This can be highly individual, so play with it. For sure, working out in a fasted state can be really tough, especially for people prone to hypoglycemia, but some people prefer it. And actually, breaking the fast after a workout makes paleological sense (very hungry, track bison, chase bison, eat bison). I’ve found personally that working out fasted fits me well, and when I refuel, I feel amazing. You may or may not find the same for you. You may find that you like to train during your eating windows after a meal. Or you may prefer to train while fasting on “heavy days” but have a little something on your “cardio” days, or vice versa.
What kind of workouts should I be doing?
Something like CrossFit is good, but by no means necessary, though focusing on heavier weights, instead of traditional long drawn out “cardio” will do more to maintain muscle mass and keep “starvation mode” in check, rather than simply depleting the energy stores you have in place. Working the big, major muscle groups is a good place to start, movements like deadlifting, squatting, bench press & chin-ups, are the big 4 that activate the most bang for the buck as far as your lean muscle mass goes.
You can drive yourself crazy here trying to make up the perfect workout, but as a basic guideline, you want to push with your legs, and both push & pull with your arms. Using heavy enough weights that you find you hold your breath, or make a face for a second to lift them (if you’re making a face, you’re probably holding your breath too :) A good trainer/coach can be very valuable here. Complete articles have been written on breathing and lifting, but for here, lets just make sure that you’re pushing with the legs for a full range of motion (read: squatting), and pushing and pulling with your arms with a full range of motion (read: bench press or push-up, and chin-ups). We could really make an exhaustive list here, with weights and protocols, but individual needs can vary greatly. That’s what your local trainer is for, or hit us up in the comments, and we’ll see if we can get you started. You could always go hang with Neely for a session or two of full body climbing goodness. ;)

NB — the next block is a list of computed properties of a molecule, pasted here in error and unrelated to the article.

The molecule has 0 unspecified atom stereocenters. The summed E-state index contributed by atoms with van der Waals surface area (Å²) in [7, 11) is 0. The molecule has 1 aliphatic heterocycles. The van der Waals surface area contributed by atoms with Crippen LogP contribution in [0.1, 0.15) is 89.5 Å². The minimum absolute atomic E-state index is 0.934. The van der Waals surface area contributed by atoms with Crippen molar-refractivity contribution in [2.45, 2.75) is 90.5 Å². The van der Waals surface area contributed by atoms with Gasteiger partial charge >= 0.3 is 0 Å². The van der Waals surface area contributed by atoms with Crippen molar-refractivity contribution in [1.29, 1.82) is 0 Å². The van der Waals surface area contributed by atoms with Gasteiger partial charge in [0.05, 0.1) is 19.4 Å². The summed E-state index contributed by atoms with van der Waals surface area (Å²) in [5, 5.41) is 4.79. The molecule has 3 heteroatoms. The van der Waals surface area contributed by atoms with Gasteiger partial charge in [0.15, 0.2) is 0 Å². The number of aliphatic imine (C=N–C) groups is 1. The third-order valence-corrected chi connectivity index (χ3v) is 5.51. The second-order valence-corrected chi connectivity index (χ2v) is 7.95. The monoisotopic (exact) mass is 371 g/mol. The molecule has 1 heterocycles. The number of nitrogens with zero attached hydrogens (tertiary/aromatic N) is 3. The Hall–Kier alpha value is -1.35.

Let me just say here that you need to be doing something, as far as weight training. If you’re not using you muscles, your body has no reason to keep it. Have you ever had a cast on a part of your body? What happened? It got way smaller and weak. This was from non-use. The rest of your body is the same way: if you don’t at least give it a little challenge now & then, it’s like having a cast on your entire body. Find a way to move your body through a full range of motion that involves added resistance at some point. Not just a “body pump” class, but some kind of weights, machines, whatever!
Should I worry about calories?
I know that we don’t make a huge deal about calories here at the Plan, but I want you to just bear with me for a second (caution…math ahead). The basics of “calorie counting” can be beneficial when looking at the general effects of weight loss, or body maintenance when fasting.
You can imagine that if we’re closing the eating window for a period of time each day, we’d also be cutting a few calories. Though that may happen, cutting calories isn’t necessarily the goal. The full 24 hour fast, however, is a very efficient way to cut out calories without making yourself crazy counting them at every meal.
If we shrink your eating window each day, it may even feel like you’re eating more, since you’re eating the same amount in a shorter period of time! Try getting in that 2,000 calories a day in only a few hours instead of the 14-15 we usually do!
If you skipped a full 24 hour period of eating each week (more on approaches in the next post), and ate “normally” for the rest of the week, you’d be at a 2,000 deficit at the end of the week! That’s getting close to the caloric equivalent of a pound! Now, we all do realize that weight loss is NOT linear, but you CAN see how this math can work in your favor, and over time, can have some pretty sweet, and perhaps even dramatic, effects. The trick, if fasting for weight loss, is to not “reward yourself” with food. As in, “I made it through my fasting, now I get to eat two full batches of carrot banana muffins!”
How about caffeine?
Be careful. If having green tea helps you delay breakfast and gives you something to sip on in the morning, I’d say you’re fine. But as Neely warned in this post, don’t use it as a way to enter the world of eating disorders. If used like a crutch, caffeine can be just as bad as diet pills. Sure, it doesn’t raise your insulin (by itself), but it’s really not doing you a bunch of favors either.
Once again, if your green tea happens to have caffeine, no worries for most people. If you’re popping Exedrin and washing it down with an espresso and Diet Coke, maybe you really just need a nap.
How do you recommend starting again?
Our previous post suggested a 12/12 split, meaning 12 eating/12 fasting. You should head over there to check it out!
As always, comments are always appreciated!
Learn more about Max here.